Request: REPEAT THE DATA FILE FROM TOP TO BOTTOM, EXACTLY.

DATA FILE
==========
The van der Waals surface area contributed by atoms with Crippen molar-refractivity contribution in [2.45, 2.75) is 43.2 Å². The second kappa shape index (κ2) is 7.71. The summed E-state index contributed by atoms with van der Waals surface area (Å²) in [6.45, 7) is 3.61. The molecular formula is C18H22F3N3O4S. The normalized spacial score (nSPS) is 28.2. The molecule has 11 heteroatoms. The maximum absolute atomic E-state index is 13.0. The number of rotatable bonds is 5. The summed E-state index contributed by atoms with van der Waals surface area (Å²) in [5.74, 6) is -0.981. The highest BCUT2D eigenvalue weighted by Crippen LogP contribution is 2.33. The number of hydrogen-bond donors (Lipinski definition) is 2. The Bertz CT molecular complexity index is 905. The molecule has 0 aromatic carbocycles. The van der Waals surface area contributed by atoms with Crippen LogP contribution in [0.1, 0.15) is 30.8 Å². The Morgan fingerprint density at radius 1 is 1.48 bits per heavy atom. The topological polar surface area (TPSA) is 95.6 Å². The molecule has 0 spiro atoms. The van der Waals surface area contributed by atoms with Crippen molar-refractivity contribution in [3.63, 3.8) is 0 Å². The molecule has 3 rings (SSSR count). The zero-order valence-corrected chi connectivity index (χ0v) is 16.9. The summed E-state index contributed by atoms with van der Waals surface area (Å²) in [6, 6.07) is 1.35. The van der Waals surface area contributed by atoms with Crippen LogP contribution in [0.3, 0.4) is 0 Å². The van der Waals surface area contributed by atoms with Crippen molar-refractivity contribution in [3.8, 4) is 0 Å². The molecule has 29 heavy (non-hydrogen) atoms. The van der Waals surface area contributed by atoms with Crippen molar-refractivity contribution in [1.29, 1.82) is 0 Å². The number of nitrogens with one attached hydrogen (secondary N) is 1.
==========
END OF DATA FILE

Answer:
The van der Waals surface area contributed by atoms with Crippen molar-refractivity contribution in [2.45, 2.75) is 43.2 Å². The second kappa shape index (κ2) is 7.71. The summed E-state index contributed by atoms with van der Waals surface area (Å²) in [6.45, 7) is 3.61. The molecular formula is C18H22F3N3O4S. The normalized spacial score (nSPS) is 28.2. The molecule has 11 heteroatoms. The maximum absolute atomic E-state index is 13.0. The number of rotatable bonds is 5. The summed E-state index contributed by atoms with van der Waals surface area (Å²) in [5.74, 6) is -0.981. The highest BCUT2D eigenvalue weighted by Crippen LogP contribution is 2.33. The number of hydrogen-bond donors (Lipinski definition) is 2. The Bertz CT molecular complexity index is 905. The molecule has 0 aromatic carbocycles. The van der Waals surface area contributed by atoms with Crippen LogP contribution in [0.1, 0.15) is 30.8 Å². The Morgan fingerprint density at radius 1 is 1.48 bits per heavy atom. The topological polar surface area (TPSA) is 95.6 Å². The molecule has 0 spiro atoms. The van der Waals surface area contributed by atoms with Crippen molar-refractivity contribution in [3.63, 3.8) is 0 Å². The molecule has 3 rings (SSSR count). The zero-order valence-corrected chi connectivity index (χ0v) is 16.9. The summed E-state index contributed by atoms with van der Waals surface area (Å²) in [6, 6.07) is 1.35. The van der Waals surface area contributed by atoms with Crippen LogP contribution in [0.3, 0.4) is 0 Å². The van der Waals surface area contributed by atoms with Crippen molar-refractivity contribution in [3.8, 4) is 0 Å². The molecule has 29 heavy (non-hydrogen) atoms. The van der Waals surface area contributed by atoms with Crippen molar-refractivity contribution in [1.29, 1.82) is 0 Å². The number of nitrogens with one attached hydrogen (secondary N) is 1.